The Council, which late Tuesday authorised sanctions against Sudan, was considering a French resolution that would bring the war crimes before the ICC, which is not recognized and opposed by the United States.
But Washington said it wanted to propose some changes and France agreed, putting off any vote.
"We are in a situation where there are still ongoing discussions between council members," US envoy Stuart Holliday told reporters. A senior US official in Washington said a vote could come Thursday.
The United States could veto a resolution, a move that carries political risk after the United States pushed to bring the Darfur atrocities to worldwide attention and called it "genocide".
Deputy State Department spokesman Adam Ereli said talks were continuing in an effort to "produce something that everybody could support."
"We are working with our other partners in the Security Council to fashion a resolution that we can support that meets both our goal of accountability and is consistent with our policy on the ICC," he said.
The United States opposes the The Hague-based ICC, fearing it could become a prime target as it carries out many peacekeeping operations, but has got little support for its counter-proposal for an ad-hoc court in Tanzania.
"My understanding is that we're all pitching in there to try and make sure this resolution, when it's put to a vote, actually passes," said Britain's UN ambassador, Emyr Jones Parry.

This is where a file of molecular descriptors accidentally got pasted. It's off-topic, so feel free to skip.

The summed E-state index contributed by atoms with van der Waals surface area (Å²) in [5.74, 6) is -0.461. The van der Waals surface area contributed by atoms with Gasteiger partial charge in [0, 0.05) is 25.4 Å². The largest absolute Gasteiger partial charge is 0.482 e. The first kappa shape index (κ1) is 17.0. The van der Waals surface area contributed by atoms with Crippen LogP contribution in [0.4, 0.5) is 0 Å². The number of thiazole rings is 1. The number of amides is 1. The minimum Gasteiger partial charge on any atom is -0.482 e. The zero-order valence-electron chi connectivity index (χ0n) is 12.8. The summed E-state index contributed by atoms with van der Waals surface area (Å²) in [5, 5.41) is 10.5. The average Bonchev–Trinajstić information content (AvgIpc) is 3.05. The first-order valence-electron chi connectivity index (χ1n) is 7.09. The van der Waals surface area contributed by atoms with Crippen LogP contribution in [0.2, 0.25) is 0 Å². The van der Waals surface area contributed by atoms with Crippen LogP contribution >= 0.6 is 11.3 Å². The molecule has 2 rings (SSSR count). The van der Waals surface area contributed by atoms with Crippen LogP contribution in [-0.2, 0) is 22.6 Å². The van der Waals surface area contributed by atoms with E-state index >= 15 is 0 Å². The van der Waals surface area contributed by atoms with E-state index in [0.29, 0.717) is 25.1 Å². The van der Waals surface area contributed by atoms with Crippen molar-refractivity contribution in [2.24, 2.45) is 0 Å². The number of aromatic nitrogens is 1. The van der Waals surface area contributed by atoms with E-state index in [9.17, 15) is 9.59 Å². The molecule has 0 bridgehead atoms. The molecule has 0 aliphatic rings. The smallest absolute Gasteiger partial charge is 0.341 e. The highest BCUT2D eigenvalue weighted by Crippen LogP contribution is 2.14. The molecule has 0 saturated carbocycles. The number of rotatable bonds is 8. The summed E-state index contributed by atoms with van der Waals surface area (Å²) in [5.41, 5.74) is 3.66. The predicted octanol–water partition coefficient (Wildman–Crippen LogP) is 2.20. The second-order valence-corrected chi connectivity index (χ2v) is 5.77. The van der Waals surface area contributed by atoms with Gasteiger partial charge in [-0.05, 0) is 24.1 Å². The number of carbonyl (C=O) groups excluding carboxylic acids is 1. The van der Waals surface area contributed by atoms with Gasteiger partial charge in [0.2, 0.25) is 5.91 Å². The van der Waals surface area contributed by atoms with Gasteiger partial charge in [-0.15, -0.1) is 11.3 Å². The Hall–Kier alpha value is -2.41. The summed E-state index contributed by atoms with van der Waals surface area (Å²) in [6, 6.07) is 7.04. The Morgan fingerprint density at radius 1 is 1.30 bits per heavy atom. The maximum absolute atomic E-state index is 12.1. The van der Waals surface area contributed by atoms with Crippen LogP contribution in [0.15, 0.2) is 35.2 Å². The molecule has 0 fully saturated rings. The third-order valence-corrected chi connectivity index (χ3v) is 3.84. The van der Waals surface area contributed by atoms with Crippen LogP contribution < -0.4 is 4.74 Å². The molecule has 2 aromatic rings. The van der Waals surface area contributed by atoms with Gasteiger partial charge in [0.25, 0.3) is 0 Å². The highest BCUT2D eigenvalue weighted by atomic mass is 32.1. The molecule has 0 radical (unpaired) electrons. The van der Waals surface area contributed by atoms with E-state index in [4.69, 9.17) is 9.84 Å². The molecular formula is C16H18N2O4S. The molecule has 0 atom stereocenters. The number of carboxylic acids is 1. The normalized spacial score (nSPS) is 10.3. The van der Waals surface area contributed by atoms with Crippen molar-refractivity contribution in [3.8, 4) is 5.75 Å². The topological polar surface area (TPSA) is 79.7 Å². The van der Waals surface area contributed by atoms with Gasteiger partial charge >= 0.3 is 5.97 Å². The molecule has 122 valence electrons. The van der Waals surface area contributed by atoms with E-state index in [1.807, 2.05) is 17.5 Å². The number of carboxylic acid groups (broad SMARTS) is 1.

"The British position is very clear. We want that referral to the ICC," he said.
The 15-member council voted unanimously last week to approve a 10,000-strong peace force for southern Sudan to monitor the January accord that ended the country's 21-year north-south civil war.
But there are sharp disagreements on how to handle Sudan's western region of Darfur, where a new report on Wednesday said an estimated 300,000 people have died from a separate conflict between rebels and government-backed militias.
The council voted 12-0 to slap new sanctions on Sudan but the United States could not get unanimous support as Algeria, China and Russia abstained.
The resolution allows for the seizure of assets and a travel ban against individuals who commit atrocities, impede the peace process in Darfur or "constitute a threat to stability" in the region.
Violators will be identified by a new committee that will include all 15 Security Council members.
The resolution also extended an existing arms embargo in Darfur to the Sudanese government and specifically prohibited Khartoum from offensive military flights into the region.
In Khartoum, the Sudanese foreign ministry blasted the measure as "unbalanced and inappropriate," saying it ignored government efforts to stop the violence.
Violence in Darfur exploded when rebels in the western Sudanese region rose up against the government in February 2003.
The government put down the rebellion with the help of proxy militias known as Janjaweed, which have been accused of widespread murder, rape and pillaging.
Richard Dicker, who heads the international justice division of Human Rights Watch, said talks with Sudanese government leaders had shown that Khartoum takes the threat of ICC prosecution "very seriously."
The proposed resolution "sends a real clear message -- that they are sensitive to in Khartoum -- that those most responsible will be held to account," Dicker said. "And that's the message this council needs to send."